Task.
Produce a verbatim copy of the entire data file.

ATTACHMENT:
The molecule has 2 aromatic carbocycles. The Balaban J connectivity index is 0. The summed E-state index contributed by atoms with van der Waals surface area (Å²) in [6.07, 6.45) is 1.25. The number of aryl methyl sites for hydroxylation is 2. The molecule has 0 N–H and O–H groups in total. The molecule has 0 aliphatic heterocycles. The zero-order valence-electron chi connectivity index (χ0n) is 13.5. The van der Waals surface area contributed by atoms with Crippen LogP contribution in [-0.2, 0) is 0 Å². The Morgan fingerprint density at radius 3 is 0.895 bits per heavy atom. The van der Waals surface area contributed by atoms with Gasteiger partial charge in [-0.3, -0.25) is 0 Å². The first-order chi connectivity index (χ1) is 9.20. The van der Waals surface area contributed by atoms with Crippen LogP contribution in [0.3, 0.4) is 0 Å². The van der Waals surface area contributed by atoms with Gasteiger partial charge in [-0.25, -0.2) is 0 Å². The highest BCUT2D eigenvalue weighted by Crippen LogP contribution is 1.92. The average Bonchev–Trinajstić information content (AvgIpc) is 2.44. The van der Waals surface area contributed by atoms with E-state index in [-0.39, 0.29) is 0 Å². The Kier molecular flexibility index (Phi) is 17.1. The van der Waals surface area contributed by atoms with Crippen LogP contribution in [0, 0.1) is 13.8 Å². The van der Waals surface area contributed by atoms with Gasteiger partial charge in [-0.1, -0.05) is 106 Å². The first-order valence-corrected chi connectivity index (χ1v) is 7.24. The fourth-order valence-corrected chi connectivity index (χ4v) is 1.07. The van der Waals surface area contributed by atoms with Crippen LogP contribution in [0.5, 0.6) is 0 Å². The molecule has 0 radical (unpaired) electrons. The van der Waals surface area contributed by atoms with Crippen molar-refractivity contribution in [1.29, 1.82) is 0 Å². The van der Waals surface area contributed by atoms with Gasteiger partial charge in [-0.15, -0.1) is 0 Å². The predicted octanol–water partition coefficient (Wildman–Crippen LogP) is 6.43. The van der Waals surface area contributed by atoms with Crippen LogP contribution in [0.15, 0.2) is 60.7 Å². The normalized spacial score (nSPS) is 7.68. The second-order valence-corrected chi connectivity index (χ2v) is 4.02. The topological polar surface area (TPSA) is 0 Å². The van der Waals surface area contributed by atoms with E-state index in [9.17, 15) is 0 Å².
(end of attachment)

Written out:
The molecule has 2 aromatic carbocycles. The Balaban J connectivity index is 0. The summed E-state index contributed by atoms with van der Waals surface area (Å²) in [6.07, 6.45) is 1.25. The number of aryl methyl sites for hydroxylation is 2. The molecule has 0 N–H and O–H groups in total. The molecule has 0 aliphatic heterocycles. The zero-order valence-electron chi connectivity index (χ0n) is 13.5. The van der Waals surface area contributed by atoms with Crippen LogP contribution in [-0.2, 0) is 0 Å². The Morgan fingerprint density at radius 3 is 0.895 bits per heavy atom. The van der Waals surface area contributed by atoms with Gasteiger partial charge in [-0.3, -0.25) is 0 Å². The first-order chi connectivity index (χ1) is 9.20. The van der Waals surface area contributed by atoms with Crippen LogP contribution in [0.3, 0.4) is 0 Å². The van der Waals surface area contributed by atoms with Gasteiger partial charge in [-0.25, -0.2) is 0 Å². The highest BCUT2D eigenvalue weighted by Crippen LogP contribution is 1.92. The average Bonchev–Trinajstić information content (AvgIpc) is 2.44. The van der Waals surface area contributed by atoms with E-state index in [-0.39, 0.29) is 0 Å². The Kier molecular flexibility index (Phi) is 17.1. The van der Waals surface area contributed by atoms with Crippen LogP contribution in [0, 0.1) is 13.8 Å². The van der Waals surface area contributed by atoms with Gasteiger partial charge in [-0.1, -0.05) is 106 Å². The first-order valence-corrected chi connectivity index (χ1v) is 7.24. The fourth-order valence-corrected chi connectivity index (χ4v) is 1.07. The van der Waals surface area contributed by atoms with Crippen LogP contribution in [0.5, 0.6) is 0 Å². The molecule has 0 radical (unpaired) electrons. The van der Waals surface area contributed by atoms with Crippen molar-refractivity contribution in [1.29, 1.82) is 0 Å². The van der Waals surface area contributed by atoms with Gasteiger partial charge in [-0.15, -0.1) is 0 Å². The predicted octanol–water partition coefficient (Wildman–Crippen LogP) is 6.43. The van der Waals surface area contributed by atoms with Crippen LogP contribution in [0.15, 0.2) is 60.7 Å². The normalized spacial score (nSPS) is 7.68. The second-order valence-corrected chi connectivity index (χ2v) is 4.02. The topological polar surface area (TPSA) is 0 Å². The van der Waals surface area contributed by atoms with E-state index in [9.17, 15) is 0 Å².